The Czech tradition in graphic arts is one of the strongest and most prolific in Europe. Czech graphic artists and painters are known for their imaginary creations inspired by the wide range of European artistic movements, although they are most often associated with realism and art nouveau styles.
One of the most popular Czech Art Nouveau painters and illustrators, praised for capturing the so-called fin de siecle mood at the end of the 19th century by creating idealized female figures embellished with sensuous decorative elements is Alphonse Mucha (original name Alfons Maria Mucha).
Born on July 24, 1869, in one of the lands of the Bohemian Crown, Moravia, in the time of the Austrian Empire- what is today known as the Czech Republic.
Mucha was educated in the city of Brno and during the 1880s studied art in Prague, Munich, and Paris. At the threshold of his artistic career, he worked for Austrian theater productions in Vienna, providing services to scene-painting companies.
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Alphonse Mucha’s Work
The turning point of his career as a graphic designer and poster artist that will immediately grant him world fame happened in late 1890 when he became the principal advertiser and illustrator of the actress Sarah Bernhardt in Paris.
At the time, new processes of illustrating and printing were being developed and poster illustrations became a popular art form that caught the attention of many art admirers as well as collectors.
According to the legend, Mucha and Bernhardt met in 1894 on Boxing Day when Mucha was helping a friend who worked as a printer at the Lemercier’s printing workshop.
Bernhardt called and asked for an urgent favor to have a new poster made for her theater production of the play Gismonda. The apprentices of the printing shop were off duty as it was a holiday, so the desperate printer asked Mucha to take over.
Mucha had no previous experience in poster design but decided to take this opportunity and create his own view of Gismonda. Long story short, the poster was delivered and Bernhardt was simply amazed.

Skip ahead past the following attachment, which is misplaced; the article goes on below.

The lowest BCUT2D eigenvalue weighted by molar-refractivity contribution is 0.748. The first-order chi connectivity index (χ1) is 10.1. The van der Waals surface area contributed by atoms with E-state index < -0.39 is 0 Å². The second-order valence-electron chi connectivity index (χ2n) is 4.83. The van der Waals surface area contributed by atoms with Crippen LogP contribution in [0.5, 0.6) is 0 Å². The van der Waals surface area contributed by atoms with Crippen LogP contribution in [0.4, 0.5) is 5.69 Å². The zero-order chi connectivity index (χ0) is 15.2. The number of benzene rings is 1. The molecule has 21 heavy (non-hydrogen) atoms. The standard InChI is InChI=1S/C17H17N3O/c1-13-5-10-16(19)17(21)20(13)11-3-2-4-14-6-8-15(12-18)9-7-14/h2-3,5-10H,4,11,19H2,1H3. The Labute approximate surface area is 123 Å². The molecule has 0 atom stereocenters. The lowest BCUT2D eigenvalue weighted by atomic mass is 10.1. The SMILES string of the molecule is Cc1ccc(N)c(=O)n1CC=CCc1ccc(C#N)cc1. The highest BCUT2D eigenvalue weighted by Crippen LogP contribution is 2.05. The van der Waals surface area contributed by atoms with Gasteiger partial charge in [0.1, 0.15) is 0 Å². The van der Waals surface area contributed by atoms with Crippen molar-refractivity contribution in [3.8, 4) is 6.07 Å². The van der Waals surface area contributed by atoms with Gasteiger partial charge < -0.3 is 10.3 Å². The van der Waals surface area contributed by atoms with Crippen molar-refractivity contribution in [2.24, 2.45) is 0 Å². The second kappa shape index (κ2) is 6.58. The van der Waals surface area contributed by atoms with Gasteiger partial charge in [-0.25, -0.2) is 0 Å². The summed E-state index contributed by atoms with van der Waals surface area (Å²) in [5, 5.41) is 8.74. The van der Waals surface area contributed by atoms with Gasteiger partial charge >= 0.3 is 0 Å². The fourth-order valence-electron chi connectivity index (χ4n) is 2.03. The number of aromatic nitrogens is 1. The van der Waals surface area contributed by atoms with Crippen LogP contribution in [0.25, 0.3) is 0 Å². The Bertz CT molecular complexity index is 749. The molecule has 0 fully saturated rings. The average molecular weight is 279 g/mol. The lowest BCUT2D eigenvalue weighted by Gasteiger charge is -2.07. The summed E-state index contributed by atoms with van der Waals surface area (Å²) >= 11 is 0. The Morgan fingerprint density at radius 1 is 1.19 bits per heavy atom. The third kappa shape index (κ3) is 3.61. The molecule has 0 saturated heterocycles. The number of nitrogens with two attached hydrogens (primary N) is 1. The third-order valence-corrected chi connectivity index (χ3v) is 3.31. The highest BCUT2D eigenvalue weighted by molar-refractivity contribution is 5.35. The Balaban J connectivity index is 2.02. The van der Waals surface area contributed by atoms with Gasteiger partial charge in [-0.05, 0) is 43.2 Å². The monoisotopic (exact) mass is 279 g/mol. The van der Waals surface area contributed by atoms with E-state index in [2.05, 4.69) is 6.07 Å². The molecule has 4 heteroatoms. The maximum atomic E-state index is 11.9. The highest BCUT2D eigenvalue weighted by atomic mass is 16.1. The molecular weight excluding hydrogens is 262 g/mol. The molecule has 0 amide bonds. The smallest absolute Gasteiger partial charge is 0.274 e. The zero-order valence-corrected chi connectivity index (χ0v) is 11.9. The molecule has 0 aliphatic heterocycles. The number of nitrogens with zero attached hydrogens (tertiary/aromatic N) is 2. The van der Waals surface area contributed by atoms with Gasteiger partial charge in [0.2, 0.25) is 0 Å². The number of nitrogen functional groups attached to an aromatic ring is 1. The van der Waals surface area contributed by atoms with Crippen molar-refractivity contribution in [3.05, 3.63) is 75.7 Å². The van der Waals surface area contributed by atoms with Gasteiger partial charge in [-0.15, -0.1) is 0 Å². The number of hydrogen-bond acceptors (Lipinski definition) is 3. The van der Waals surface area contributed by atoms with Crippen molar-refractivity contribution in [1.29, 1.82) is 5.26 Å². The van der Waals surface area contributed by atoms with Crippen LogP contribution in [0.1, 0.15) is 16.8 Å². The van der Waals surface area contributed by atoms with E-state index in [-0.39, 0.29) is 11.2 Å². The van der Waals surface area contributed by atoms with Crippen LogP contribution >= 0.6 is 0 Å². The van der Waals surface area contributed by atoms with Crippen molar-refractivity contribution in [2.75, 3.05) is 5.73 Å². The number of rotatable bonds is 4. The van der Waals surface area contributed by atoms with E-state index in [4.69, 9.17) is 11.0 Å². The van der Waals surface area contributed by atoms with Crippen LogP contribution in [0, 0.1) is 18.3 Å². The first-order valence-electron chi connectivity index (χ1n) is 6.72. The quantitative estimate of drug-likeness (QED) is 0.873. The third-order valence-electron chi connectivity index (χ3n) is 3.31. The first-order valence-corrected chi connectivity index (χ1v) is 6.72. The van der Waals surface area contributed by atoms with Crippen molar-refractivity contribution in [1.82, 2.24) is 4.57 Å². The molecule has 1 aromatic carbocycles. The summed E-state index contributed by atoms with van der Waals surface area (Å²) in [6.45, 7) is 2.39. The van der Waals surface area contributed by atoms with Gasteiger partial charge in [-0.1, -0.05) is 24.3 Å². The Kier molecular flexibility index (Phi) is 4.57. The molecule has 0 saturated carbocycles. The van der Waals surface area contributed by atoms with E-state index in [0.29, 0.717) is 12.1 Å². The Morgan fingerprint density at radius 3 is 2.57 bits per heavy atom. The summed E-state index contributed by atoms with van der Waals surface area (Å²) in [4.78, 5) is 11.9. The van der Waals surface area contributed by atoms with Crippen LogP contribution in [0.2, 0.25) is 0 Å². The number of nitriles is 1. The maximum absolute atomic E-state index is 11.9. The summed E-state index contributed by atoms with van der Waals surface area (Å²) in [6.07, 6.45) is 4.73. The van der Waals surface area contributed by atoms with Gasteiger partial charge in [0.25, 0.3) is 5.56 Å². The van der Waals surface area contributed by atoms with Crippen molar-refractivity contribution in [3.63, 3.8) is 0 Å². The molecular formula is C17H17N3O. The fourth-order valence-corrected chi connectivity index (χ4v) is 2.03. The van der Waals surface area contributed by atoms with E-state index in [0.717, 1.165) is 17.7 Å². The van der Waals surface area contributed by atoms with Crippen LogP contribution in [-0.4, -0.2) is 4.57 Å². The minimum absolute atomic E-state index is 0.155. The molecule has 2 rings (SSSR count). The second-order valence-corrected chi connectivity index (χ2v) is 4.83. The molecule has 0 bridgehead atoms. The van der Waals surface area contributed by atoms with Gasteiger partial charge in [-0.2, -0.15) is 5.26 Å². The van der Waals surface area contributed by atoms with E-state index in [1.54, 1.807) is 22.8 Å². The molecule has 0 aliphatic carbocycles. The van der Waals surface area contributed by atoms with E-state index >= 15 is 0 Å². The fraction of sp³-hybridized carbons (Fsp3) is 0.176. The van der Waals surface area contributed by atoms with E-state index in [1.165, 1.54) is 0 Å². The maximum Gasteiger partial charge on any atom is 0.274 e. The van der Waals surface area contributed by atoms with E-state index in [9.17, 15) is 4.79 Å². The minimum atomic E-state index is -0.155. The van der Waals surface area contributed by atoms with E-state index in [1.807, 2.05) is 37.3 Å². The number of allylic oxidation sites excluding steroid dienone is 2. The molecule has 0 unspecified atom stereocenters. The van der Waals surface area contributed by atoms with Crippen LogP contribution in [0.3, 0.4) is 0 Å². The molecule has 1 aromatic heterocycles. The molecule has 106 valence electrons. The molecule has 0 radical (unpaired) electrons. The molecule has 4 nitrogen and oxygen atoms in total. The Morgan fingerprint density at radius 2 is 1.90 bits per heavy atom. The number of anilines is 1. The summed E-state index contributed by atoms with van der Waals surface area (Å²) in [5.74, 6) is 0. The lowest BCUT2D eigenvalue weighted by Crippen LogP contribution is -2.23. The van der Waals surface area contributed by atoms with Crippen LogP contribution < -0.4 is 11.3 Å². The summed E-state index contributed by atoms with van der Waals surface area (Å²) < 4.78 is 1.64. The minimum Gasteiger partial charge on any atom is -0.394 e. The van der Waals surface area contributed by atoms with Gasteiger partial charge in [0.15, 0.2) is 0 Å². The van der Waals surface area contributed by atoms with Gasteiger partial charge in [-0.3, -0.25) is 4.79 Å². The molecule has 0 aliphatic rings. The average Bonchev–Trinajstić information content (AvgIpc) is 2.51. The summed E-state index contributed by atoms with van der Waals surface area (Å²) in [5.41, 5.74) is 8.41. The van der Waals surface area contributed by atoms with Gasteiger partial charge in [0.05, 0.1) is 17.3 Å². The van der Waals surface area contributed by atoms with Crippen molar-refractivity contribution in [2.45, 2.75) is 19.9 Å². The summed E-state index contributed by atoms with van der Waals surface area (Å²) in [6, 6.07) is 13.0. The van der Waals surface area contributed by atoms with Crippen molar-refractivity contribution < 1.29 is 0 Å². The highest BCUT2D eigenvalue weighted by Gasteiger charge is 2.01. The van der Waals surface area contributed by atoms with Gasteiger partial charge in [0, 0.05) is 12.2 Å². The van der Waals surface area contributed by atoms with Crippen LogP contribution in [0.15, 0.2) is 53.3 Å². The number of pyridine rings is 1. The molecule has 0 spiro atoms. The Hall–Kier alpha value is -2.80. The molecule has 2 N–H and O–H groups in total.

She loved the work and soon after offered Alphonse Mucha a contract for producing not only posters but also stage and costume designs for her in the following 6 years.
In the next decades, Alphonse Mucha produced posters for the productions of La Dame aux Camélias (1896), Lorenzaccio (1896) La Samaritaine (1897), Médée (1898), La Tosca (1898) and Hamlet (1899).
The posters were characterized by Alphonse Mucha’s authentic design principles that were applied in an elongated format that focused on the actress that was placed in a raised alcove, holding the pose of a saint or goddess.
The Gismonda posters revolutionized poster design and covered the walls of the entire Paris in 1895. The subtle pastel colors that filled the narrow elegant shape reflected notes of dignity and sobriety that caught the eyes of so many collectors, some of them secretly cutting them down and taking them at night.
By the end of 1898, Alphonse Mucha was already an acclaimed Art Nouveau artist who designed and published theatre, advertisement posters, postcards, illustrations, and decorative panels that spoke his individual artistic language which told the stories of nature and female idealized beauty.